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After the masa has been smashed by the plate, it is ready to be rolled by the rolling pin.


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I’ve seen someone screw this up royally so I’m going to tell you that the pressure should be sort of light and you should start in the middle and then gently roll out towards the sides in a cross pattern so that it rolls out evenly. Not hard but does take a bit of practice if you’ve never done it before.  And if you do screw it up, you can always start over.  This dough is super forgiving.


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Eh voilet! There is a tortilla for you. Looking all perfect and pliable.

Now we are ready to cook our tortillas!  You can us any flat bottomed pan but I am partial to using my cast iron skillet.  It’s big and wide so I can fit two tortillas at a time if I want to.  The trick here is to let the tortillas cook long enough on each side so that they get little brown spots on them.  That’s how you know they are ready.  As you cook them the pan will heat up and they will cook quicker so keep and eye on them!

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You can see a little of that golden brown goodness on there… that means it’s almost taco time.

Check the veggies because they should be close to done by now.  You want them to have a little bit of that golden Malliard effect on them.  If you want more tips and tricks about roasting veggies and how to achieve roasted veggie perfection, check out this guide.

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Even without the spices these veggies would pack a flavor punch thanks to that golden brown finish.

Let’s Talk Toppings

Toppings are at least half the fun of tacos so get creative with it!  The options are damn near limitless but here is a quick list of just a few ideas:

  • Avocado cut up in slices
  • Turn that avocado into guacamole – add salt, lime juice, clilantro and a small pressed garlic clove and mash it up
  • Cheese – Cotija, Cheddar, Jack all work
  • Lime wedges
  • Tomato
  • Cilantro
  • Red Onion
  • Combine the four above with salt to make Pico de Gallo
  • Roasted pepita seeds
  • Salsa
  • Hot sauce

And then once you have your toppings all sorted it’s time to dig in!  Make all your tacos the same or make each one a unique expression of who you are in that moment.  It’s your world.



Delightful Recipe

Serves 2


  • 1 cup of masa harina (I use Maseca brand)
  • 1 scant cup of hot water
  • 1 teaspoon of garlic powder (optional)
  • 4 lbs of seasonal vegetables (raw weight)
  • 1 teaspoon of ground cumin
  • 1 teaspoon garlic powder
  • 1/2 teaspoon of paprika
  • 1 small bunch of cilantro
  • 2 avocados
  • 1 small garlic clove, pressed
  • 2 tomatoes
  • 1/2 one small red onion
  • 1 small japapeno pepper
  • Salt
  • Grapeseed or other neutral flavored oil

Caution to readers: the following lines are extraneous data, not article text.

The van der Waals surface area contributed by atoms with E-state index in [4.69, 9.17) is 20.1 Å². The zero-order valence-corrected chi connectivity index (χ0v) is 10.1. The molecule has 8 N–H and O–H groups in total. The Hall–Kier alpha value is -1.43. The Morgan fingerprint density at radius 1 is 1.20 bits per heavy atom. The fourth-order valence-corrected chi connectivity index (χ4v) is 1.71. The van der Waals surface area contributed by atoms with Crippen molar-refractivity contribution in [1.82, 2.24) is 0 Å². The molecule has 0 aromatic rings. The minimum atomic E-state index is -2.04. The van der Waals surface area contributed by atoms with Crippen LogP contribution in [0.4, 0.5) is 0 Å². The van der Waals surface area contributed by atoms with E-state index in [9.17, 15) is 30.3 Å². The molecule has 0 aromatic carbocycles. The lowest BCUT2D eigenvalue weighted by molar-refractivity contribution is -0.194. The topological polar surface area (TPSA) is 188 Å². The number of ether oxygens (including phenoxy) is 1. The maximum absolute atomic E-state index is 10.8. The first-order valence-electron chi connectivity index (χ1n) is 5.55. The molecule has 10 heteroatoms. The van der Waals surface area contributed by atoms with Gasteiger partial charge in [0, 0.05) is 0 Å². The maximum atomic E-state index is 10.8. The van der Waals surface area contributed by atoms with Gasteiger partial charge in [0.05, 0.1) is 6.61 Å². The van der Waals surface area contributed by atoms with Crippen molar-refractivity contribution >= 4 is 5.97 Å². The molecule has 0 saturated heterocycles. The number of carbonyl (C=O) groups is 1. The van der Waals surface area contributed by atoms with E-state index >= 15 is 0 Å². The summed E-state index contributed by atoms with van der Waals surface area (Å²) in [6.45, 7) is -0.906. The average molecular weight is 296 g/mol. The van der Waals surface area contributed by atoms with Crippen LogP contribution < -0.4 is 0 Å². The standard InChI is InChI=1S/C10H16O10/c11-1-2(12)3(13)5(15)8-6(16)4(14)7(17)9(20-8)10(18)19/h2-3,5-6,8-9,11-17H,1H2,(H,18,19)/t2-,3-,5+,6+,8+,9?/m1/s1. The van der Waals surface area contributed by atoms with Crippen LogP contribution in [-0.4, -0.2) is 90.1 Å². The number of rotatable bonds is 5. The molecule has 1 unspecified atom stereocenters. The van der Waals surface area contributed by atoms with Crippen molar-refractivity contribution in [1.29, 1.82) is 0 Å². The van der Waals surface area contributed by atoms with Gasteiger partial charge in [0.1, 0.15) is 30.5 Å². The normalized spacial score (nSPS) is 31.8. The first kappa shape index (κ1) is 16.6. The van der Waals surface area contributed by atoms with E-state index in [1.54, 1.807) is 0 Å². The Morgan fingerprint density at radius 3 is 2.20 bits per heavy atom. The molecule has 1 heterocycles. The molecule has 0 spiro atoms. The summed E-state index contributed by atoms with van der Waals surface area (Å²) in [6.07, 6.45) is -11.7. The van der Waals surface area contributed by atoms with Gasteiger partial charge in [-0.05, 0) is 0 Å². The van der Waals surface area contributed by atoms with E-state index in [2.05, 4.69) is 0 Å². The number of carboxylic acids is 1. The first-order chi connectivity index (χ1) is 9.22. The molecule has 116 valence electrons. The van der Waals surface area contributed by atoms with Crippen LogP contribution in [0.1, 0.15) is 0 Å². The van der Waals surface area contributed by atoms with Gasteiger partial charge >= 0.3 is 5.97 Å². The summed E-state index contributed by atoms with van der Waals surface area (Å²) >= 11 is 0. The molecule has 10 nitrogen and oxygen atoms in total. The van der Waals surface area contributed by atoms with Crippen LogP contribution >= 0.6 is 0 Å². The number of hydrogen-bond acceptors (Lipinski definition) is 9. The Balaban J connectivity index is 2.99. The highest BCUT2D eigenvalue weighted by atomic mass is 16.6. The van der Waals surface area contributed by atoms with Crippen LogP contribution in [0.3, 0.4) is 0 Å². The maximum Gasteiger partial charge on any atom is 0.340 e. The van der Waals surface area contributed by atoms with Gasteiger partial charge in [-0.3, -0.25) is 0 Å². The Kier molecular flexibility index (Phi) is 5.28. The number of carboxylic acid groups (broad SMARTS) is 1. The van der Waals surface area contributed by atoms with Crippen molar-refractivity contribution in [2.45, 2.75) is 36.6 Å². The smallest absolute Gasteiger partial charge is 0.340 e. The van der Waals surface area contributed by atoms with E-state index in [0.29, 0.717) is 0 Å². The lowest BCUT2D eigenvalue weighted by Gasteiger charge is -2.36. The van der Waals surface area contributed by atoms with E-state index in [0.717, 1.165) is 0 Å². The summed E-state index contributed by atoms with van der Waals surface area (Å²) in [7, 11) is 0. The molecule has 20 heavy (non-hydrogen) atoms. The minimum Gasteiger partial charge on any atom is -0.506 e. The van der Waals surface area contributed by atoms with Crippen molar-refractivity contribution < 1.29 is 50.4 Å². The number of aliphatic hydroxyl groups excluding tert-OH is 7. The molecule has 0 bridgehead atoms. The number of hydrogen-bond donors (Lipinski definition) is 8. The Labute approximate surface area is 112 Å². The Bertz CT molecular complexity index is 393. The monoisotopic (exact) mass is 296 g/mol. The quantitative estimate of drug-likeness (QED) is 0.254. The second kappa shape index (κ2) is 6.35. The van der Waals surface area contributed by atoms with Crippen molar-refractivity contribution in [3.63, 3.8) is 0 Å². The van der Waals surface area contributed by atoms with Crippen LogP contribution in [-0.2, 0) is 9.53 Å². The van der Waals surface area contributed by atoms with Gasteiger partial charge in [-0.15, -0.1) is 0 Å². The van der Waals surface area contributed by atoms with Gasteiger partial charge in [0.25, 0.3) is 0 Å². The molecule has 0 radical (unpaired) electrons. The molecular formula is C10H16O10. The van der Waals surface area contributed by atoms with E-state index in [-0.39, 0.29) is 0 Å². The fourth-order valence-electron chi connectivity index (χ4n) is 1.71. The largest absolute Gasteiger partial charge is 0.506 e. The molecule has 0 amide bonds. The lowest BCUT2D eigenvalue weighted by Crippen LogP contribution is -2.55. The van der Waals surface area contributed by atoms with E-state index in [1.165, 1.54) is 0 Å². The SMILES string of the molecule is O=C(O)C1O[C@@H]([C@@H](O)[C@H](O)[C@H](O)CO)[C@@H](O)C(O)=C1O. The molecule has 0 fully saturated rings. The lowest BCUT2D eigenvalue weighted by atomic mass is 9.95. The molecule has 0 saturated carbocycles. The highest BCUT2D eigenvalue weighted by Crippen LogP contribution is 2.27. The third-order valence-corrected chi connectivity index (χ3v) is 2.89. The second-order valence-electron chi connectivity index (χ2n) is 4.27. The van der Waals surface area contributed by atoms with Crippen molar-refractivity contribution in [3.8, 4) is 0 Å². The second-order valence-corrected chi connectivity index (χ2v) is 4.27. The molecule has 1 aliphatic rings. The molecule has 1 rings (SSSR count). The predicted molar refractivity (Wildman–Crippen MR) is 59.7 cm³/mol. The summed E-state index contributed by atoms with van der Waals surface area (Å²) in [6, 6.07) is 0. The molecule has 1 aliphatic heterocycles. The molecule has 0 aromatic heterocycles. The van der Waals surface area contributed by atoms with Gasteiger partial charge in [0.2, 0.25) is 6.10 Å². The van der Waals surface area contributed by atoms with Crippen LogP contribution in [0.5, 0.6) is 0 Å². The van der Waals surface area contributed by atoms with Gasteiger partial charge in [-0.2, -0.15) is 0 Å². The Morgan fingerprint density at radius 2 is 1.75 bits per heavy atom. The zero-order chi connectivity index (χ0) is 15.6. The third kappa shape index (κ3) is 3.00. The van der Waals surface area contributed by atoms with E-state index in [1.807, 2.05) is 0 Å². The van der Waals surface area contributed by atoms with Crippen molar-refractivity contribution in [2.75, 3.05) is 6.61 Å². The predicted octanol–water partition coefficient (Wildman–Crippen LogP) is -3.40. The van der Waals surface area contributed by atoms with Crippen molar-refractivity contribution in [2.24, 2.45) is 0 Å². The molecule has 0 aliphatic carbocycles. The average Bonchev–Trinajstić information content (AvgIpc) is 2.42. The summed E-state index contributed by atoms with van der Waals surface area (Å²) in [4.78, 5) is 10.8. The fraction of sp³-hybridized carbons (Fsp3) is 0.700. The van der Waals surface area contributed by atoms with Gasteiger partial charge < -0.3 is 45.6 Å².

• Preheat oven to 400 degrees F.
  • In a medium sized mixing bowl combine the masa harina, 1 teaspoon of garlic powder, and a pinch of salt.  Mix well and then add the hot water.  Mix until the masa harina has absorbed the water.  Form the mixture into a ball.  It should resemble the texture of Play-doh.  If it is dry and crumbly, add water by the Tablespoon.  If it is wet and sticky, add masa harina by the pinch until it reaches the desired consistency.
  • Set dough aside to rest, covered with a towel to keep it from drying out.
  • Trim and chop all of your veggies to desired size.  Toss in a bowl with enough oil to coat the veggies.  Sprinkle the cumin, paprika, garlic powder and salt over the oiled veggies and toss.  Make sure the spices are evenly distributed on the veggies.  Spread the veggies out in an even layer on a baking sheet and roast in preheated oven for about 20 minutes or until they are cooked through and golden brown along the edges.
  • While the veggies roast, prepare your toppings.  Mash avocados in a bowl with a pinch of salt, the juice from half a lime, the pressed garlic and chopped cilantro if you want.  Chop tomatoes, red onion and cilantro and toss with a pinch of salt and the juice from the other half of the lime.  Set toppings aside.
  • Divide rested dough into 8 equal balls.  Take a piece of parchment paper, fold it in half and then place a dough ball the center of one half of the parchment paper.  Cover the dough with the other half of the parchment paper (see photos above). Take a small salad plate and press the ball down as flat as you can with the plate.  Then take a rolling pin and roll out the dough until it is very thin.
  • Heat up a large skillet over medium high heat.  Place the tortillas into the skillet and cook on each side until each side has a few dark toasty spots.  Place the cooked tortillas on a plate and cover with a towel until they are ready to eat.
  • Place roasted veggie and toppings on each tortilla and then fold them up and enjoy.  Repeat until they are gone.
veggie taco with fixins